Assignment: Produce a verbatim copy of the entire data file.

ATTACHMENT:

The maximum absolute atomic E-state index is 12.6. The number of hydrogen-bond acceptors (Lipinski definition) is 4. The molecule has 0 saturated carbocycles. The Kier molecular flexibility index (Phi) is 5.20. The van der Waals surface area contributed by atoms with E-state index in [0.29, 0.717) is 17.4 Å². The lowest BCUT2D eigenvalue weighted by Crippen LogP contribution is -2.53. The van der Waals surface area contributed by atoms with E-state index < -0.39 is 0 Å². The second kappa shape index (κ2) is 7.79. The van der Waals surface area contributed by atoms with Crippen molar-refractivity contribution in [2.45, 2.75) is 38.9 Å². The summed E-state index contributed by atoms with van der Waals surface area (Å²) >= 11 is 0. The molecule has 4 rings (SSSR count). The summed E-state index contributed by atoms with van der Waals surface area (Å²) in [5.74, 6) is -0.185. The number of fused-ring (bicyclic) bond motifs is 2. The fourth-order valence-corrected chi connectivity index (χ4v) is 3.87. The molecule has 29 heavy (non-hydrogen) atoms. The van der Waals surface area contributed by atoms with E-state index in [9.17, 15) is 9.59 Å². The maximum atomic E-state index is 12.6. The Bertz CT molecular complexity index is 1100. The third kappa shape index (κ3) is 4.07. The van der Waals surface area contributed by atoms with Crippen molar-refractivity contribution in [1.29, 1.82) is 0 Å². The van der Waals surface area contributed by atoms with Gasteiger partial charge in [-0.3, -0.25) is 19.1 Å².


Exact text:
The maximum absolute atomic E-state index is 12.6. The number of hydrogen-bond acceptors (Lipinski definition) is 4. The molecule has 0 saturated carbocycles. The Kier molecular flexibility index (Phi) is 5.20. The van der Waals surface area contributed by atoms with E-state index in [0.29, 0.717) is 17.4 Å². The lowest BCUT2D eigenvalue weighted by Crippen LogP contribution is -2.53. The van der Waals surface area contributed by atoms with E-state index < -0.39 is 0 Å². The second kappa shape index (κ2) is 7.79. The van der Waals surface area contributed by atoms with Crippen molar-refractivity contribution in [2.45, 2.75) is 38.9 Å². The summed E-state index contributed by atoms with van der Waals surface area (Å²) >= 11 is 0. The molecule has 4 rings (SSSR count). The summed E-state index contributed by atoms with van der Waals surface area (Å²) in [5.74, 6) is -0.185. The number of fused-ring (bicyclic) bond motifs is 2. The fourth-order valence-corrected chi connectivity index (χ4v) is 3.87. The molecule has 29 heavy (non-hydrogen) atoms. The van der Waals surface area contributed by atoms with E-state index in [9.17, 15) is 9.59 Å². The maximum atomic E-state index is 12.6. The Bertz CT molecular complexity index is 1100. The third kappa shape index (κ3) is 4.07. The van der Waals surface area contributed by atoms with Crippen molar-refractivity contribution in [1.29, 1.82) is 0 Å². The van der Waals surface area contributed by atoms with Gasteiger partial charge in [-0.3, -0.25) is 19.1 Å².